dara85 | Jul 22, 2018 |
Fraught with interesting similarities to Katrina, although the book dates to 1997 and was therefore not inspired by that event. Author John Barry starts his narrative back in the 1860s, when the Army Corps of Engineers and independent engineers James Buchannan Eads and George Ellet got involved in a three-way controversy over the correct way to “control” the Mississippi River. The COE insisted on a “levees only” policy, based on studies from the Po River in Italy; the other engineers wanted levees plus diversion channels plus detention reservoirs. Ellet was taken out of the picture when he was killed in the Civil War; Eads and the Corps continued to battle, with the Corps and “levees only” winning.


The theory behind “levees only” was that when the river was confined between levees, the average current velocity would increase and scour the river bottom; the deeper channel would then be less prone to flooding. The probably did work fine in Italy, where the levees along the Po defined the river channel; Mississippi levees were often more than a mile away from the average channel – thus the current never had a chance to “scour”. In fact, the Corps was so committed to the “levees only” policy that they closed natural diversion channels (all but the largest, the Atchafalaya River – and they were planning to dam that off in 1928). About all you can say is it seemed like a good idea at the time.


The winter of 1926 and the spring of 1927 had some of the most severe weather in history. New Orleans got five consecutive record-breaking rainstorms, and the river rose above highest recorded flood levels all the way from Illinois to the Gulf. Sandbag crews – mostly conscripted blacks – worked full time, and guards – all white – supervised and patrolled (if you are on, say, the west bank of the river, and the levee on the east bank happens to break, you’re saved. A lot of people noted that somebody else’s levee could be encouraged to break at the right spot with a few dozen sticks of dynamite. A number of dynamiters or alleged dynamiters were shot).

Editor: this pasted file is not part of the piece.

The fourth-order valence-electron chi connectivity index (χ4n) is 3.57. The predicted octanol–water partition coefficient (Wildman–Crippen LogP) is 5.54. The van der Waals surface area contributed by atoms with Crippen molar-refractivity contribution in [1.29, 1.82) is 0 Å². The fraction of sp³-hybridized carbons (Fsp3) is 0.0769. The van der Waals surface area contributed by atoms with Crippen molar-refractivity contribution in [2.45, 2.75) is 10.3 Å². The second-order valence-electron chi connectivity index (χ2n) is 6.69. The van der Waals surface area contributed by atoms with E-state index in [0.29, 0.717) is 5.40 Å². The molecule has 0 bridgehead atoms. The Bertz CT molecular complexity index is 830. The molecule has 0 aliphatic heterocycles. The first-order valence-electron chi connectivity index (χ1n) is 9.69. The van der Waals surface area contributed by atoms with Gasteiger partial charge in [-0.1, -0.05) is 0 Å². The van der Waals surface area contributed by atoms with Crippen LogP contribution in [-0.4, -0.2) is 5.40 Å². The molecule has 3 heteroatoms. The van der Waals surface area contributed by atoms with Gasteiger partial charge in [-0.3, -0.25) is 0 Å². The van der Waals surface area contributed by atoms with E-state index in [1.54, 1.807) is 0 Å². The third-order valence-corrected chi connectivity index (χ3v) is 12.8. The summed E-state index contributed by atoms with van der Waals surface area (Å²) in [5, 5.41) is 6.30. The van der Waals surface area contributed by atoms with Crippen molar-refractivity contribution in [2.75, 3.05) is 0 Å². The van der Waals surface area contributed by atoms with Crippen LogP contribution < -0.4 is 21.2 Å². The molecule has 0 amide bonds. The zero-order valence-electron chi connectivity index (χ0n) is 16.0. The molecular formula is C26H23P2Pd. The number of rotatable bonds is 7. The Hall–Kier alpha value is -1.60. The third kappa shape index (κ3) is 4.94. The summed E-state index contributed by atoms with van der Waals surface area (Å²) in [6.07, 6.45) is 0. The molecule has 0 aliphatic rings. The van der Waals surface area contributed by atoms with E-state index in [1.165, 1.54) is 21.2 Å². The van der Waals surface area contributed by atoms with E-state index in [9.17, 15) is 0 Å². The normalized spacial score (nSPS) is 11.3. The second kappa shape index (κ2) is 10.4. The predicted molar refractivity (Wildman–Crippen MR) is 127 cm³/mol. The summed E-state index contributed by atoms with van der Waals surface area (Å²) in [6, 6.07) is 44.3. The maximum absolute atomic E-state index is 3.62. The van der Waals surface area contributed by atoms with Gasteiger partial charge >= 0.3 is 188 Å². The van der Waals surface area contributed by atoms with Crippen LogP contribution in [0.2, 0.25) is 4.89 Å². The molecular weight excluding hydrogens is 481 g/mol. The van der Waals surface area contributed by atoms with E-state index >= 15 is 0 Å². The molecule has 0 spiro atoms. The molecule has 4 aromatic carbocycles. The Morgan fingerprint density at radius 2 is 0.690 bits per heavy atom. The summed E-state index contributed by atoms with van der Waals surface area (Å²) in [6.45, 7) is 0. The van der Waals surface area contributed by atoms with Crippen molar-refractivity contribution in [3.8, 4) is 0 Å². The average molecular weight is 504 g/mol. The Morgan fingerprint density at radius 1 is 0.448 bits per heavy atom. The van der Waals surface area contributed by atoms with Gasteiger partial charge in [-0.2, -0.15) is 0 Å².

Although the engineering and hydraulic discussions are fairly good for a non-engineer, most of Barry’s enthusiasm is for people. The book really has no heroes, with the possible exception of Eads and LeRoy Percy, a traditional “Southern gentleman” and landowner in Greeneville, Mississippi. Barry is hard on every president involved – Wilson was a “dictator” created a “red scare”, reintroduced segregation and allowed the Ku Klux Klan to be reborn. In Centralia, Washington in 1919, veterans – not Klansmen, but American Legion members acting on Wilson’s “Americanism” program, dragged Wobbly Wesley Everest from jail, hanged him from a bridge, and used his body for target practice. The coroner ruled it a suicide.